For seven years Nancy Beavan, an archaeologist who specialises in carbon dating, has been looking for an answer, painstakingly piecing together clues left by the enigmatic people at 10 sites dotted across the area in southwestern Cambodia.Tests show some of the bone fragments are six centuries old, according to the New Zealander. This was a practice that was not observed in any other part of Cambodia," she said.In general, only the information that you provide, or the choices you make while visiting a web site, can be stored in a cookie.
Why the bones were placed in jars on a cliff some 100 metres (320 feet) high in the Cardamom Mountains, or indeed whose remains they are, has long puzzled experts.
The paper also argues that this protest is more explicit when it is through the voice of mothers. Male characters probably could not as easily reveal their weakness or their resistance to the values that feudal society wanted them to follow.
These playwrights seem to be arguing against the proverb, which in full states, “Parent-child relations last but one lifetime. In most of the plays using this kind of expression, the separated parent and child are reunited in a happy ending.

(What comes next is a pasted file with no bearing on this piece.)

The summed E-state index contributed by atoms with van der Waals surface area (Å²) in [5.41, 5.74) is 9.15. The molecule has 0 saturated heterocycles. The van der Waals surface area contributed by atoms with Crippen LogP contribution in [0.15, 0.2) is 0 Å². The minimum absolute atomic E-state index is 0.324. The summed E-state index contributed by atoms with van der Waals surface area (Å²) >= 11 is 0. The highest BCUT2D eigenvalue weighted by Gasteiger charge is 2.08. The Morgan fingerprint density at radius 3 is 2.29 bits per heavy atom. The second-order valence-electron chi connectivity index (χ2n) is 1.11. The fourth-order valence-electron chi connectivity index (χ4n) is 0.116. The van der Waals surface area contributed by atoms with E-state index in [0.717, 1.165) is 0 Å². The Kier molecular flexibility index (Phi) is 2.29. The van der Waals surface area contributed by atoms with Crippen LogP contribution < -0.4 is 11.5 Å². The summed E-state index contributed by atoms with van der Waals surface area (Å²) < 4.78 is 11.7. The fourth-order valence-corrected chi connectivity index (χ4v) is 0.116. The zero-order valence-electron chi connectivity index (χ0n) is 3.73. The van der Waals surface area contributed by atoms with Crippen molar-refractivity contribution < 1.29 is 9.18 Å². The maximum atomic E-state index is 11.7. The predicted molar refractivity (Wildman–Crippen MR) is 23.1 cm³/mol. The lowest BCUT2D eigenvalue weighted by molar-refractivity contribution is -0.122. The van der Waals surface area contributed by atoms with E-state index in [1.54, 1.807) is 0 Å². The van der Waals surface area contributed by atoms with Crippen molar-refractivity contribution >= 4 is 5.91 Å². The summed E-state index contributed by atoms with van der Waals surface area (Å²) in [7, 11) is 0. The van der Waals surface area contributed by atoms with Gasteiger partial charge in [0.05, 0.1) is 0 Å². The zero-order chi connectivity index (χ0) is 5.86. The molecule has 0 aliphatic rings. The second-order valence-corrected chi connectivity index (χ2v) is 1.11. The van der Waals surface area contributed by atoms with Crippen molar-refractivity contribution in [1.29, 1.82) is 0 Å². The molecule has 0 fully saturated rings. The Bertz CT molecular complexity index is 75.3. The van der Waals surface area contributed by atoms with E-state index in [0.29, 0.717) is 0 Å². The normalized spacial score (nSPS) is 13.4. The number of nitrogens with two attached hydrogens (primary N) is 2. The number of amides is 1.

The reunion in some cases is the result of the parent's travel in search of the child while in some it is due to the miraculous aid from deities.
The playwrights may have wanted to propagandize faith in the deities mentioned in those plays.
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Tep Sokha, an expert in Cambodian ceramics, said the jars are of the "highest ceramic quality" and the number indicates that "this was a sacred and widely practiced ritual." If villagers living near the cliff were aware of the jars, they have stayed away, allowing foreigners to study the relics at their leisure.